The Trump campaign has filed a libel lawsuit against what it called the "extremely biased" New York Times, saying the paper's March 27, 2019 op-ed titled “The Real Trump-Russia Quid Pro Quo" amounted to a knowingly false smear intended to "improperly influence the presidential election in November 2020."

"They did a bad thing," Trump said at a coronavirus press conference later Wednesday, before apparently promising more litigation. "There will be more coming. There will be more coming.”

The lawsuit seeks "compensatory damages in the millions of dollars," as well as punitive damages and legal fees. Knowing that then-Special Counsel Robert Mueller was about to exonerate President Trump, the campaign argues in the lawsuit, the Times sought to quickly "damage" the president's campaign "before the Mueller Report would be released debunking the conspiracy claims."

“Today the President’s re-election campaign filed suit against the New York Times for falsely stating the campaign had an ‘overarching deal’ with ‘Vladimir Putin's oligarchy’ to ‘help the campaign against Hillary Clinton’ in exchange for ‘a new pro-Russian foreign policy, starting with relief from ... economic sanctions,'" senior Trump campaign legal advisor Jenna Ellis said in a statement.


"The statements were and are 100 percent false and defamatory," Ellis added. "The complaint alleges The Times was aware of the falsity at the time it published them, but did so for the intentional purpose of hurting the campaign, while misleading its own readers in the process.”

In a statement, the Times shot back: "The Trump Campaign has turned to the courts to try to punish an opinion writer for having an opinion they find unacceptable. Fortunately, the law protects the right of Americans to express their judgments and conclusions, especially about events of public importance. We look forward to vindicating that right in this case."

Lawsuits for libel against media organizations by public figures must clear a high bar, and require a showing that the media organization was reckless in reporting a falsehood -- meaning either that the organization knew the information was false, or intentionally disregarded a significant risk that the material was false.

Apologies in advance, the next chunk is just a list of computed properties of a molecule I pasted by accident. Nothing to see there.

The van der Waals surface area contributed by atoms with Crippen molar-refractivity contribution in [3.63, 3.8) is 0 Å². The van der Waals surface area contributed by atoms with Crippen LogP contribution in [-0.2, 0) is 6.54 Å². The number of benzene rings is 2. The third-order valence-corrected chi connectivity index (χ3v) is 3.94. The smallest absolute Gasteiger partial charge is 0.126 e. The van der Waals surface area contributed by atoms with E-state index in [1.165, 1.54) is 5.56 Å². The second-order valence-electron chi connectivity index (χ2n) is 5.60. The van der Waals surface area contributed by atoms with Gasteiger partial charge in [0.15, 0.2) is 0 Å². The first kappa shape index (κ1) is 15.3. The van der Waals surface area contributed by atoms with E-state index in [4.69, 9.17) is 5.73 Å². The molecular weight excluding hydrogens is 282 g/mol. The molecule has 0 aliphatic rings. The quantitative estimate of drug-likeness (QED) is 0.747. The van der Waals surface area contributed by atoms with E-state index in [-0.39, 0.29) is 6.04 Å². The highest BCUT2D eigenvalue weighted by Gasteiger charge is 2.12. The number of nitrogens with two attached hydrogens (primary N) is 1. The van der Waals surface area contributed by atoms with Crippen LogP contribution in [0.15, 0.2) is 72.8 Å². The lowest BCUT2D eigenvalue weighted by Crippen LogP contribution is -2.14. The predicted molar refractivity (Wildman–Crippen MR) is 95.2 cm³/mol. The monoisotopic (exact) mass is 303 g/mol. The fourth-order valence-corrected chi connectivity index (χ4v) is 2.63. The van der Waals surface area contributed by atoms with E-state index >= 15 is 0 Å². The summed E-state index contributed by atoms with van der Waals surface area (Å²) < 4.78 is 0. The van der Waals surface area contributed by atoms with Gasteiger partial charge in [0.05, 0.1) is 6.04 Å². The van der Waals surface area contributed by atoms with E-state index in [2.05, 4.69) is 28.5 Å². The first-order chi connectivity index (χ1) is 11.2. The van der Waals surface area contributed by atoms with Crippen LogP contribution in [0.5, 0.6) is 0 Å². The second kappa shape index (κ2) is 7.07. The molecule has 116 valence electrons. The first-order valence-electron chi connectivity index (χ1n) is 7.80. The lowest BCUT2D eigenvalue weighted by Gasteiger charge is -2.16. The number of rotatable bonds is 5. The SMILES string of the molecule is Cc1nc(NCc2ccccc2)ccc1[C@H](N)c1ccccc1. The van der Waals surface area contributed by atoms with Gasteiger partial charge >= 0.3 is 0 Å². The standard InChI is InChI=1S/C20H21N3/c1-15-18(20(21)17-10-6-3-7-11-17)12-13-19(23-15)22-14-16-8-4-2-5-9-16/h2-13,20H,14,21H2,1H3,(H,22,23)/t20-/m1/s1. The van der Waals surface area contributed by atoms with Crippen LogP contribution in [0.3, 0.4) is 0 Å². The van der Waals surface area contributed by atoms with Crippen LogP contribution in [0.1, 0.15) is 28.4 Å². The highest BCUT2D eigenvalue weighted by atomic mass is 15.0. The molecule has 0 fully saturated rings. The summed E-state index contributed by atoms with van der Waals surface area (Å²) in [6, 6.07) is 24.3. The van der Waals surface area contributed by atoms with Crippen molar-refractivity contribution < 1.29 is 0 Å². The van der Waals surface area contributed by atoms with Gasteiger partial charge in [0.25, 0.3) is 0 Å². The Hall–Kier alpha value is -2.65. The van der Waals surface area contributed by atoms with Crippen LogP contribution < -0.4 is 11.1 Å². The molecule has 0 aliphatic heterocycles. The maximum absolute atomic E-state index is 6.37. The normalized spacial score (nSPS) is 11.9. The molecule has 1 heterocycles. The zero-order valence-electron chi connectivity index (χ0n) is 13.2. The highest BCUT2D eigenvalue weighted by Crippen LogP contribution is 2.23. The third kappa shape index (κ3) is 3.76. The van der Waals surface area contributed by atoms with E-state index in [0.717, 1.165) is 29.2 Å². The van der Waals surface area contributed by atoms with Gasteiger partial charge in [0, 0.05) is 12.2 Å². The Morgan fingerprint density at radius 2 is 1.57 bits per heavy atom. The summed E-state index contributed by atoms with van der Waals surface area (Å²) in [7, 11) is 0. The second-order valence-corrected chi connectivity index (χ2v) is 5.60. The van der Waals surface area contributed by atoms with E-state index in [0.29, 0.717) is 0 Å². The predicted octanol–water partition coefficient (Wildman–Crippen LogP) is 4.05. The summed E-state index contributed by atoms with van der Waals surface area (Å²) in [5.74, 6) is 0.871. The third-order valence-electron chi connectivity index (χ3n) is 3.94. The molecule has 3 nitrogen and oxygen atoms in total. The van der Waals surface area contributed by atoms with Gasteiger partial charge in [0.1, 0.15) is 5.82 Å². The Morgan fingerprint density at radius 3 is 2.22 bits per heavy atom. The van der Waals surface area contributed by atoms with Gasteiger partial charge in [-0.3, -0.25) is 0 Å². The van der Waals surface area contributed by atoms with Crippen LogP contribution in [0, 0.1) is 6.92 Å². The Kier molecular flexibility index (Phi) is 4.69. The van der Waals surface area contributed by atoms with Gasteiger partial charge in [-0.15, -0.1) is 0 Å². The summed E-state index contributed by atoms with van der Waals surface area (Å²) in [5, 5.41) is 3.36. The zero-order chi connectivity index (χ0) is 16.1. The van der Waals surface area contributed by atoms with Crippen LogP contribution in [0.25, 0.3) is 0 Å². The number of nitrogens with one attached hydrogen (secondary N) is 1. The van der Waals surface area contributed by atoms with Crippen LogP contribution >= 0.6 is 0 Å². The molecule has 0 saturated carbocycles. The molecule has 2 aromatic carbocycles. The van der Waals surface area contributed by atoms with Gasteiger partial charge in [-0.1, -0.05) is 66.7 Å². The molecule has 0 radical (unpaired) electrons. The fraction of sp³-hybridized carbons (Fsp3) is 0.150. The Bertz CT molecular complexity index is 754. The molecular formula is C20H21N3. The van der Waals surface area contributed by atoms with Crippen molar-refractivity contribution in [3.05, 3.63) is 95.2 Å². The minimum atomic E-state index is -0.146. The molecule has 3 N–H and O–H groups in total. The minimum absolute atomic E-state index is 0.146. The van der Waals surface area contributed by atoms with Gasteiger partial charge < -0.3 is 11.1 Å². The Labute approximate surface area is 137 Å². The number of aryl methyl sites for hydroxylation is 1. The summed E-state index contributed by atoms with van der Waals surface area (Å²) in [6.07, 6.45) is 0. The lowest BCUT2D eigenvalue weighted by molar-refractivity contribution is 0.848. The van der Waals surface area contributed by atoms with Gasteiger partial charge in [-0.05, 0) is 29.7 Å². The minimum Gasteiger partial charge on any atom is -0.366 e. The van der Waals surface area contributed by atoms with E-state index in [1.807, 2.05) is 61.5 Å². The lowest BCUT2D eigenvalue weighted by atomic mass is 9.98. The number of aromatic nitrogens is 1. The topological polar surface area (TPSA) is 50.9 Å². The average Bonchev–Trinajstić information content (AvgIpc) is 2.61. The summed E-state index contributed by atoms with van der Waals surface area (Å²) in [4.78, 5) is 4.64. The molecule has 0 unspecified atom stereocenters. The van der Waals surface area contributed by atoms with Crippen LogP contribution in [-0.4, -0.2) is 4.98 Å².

Opinions cannot be defamatory. Trump, speaking at the press conference, said the Times' article crossed the line into making false factual assertions.

"The constitutional guarantees require, we think, a Federal rule that prohibits a public official from recovering damages for a defamatory falsehood relating to his official conduct unless he proves that the statement was made with 'actual malice'—that is, with knowledge that it was false or with reckless disregard of whether it was false or not," the Supreme Court held in the landmark 1964 case New York Times Co. v. Sullivan, which also involved the paper.

The March 2019 op-ed, published shortly before Mueller's findings became clearer in April 2019, asserted that "there was no need for detailed electoral collusion between the Trump campaign and Vladimir Putin’s oligarchy because they had an overarching deal: the quid of help in the campaign against Hillary Clinton for the quo of a new pro-Russian foreign policy, starting with relief from the Obama administration’s burdensome economic sanctions. The Trumpites knew about the quid and held out the prospect of the quo."

The Times "obviously had a malicious motive," the campaign charged, because the paper published numerous articles in 2017 and 2018 that established only "isolated contacts between individual Russians and some persons associated with the Campaign, which did not result in any 'deal' or 'quid pro quo.'" Nevertheless, the allegedly defamatory 2019 article did not present those findings.

The Trump campaign noted in its lawsuit that the Times' editorial board hasn't backed a Republican presidential candidate in more than 60 years. Additionally, the campaign pointed out, the author of the disputed piece, Max Frankel, previously "described himself in an interview as 'a Democrat with a vengeance.'" Frankel was the executive editor of the Times from 1986 to 1994.

"The Times thus published the statements at issue knowing that they were false at the time of publication, or at the very least, published them with reckless disregard for the truth," the lawsuit states.


The lawsuit came as fears of Russian intervention have gripped the 2020 presidential race following an unverified report by The Times and CNN that Russia wanted to help Trump, which CNN has since walked back.

Contrary to those and recent media reports, there is no evidence to suggest that Russia is making a specific "play" to boost Trump's reelection bid, a U.S. intelligence official told Fox News on Sunday.

In addition, top U.S. election official Shelby Pierson, who briefed Congress on Russian election interference efforts, may have overstated intelligence regarding the issue when speaking to the House Intelligence Committee earlier this month, the source added.

The Wall Street Journal reported last week, citing people familiar with her work, that Pierson "has a reputation for being injudicious with her words and not appreciating the delicate work of corralling federal agencies, technology firms and state election officials to collaborate on election security."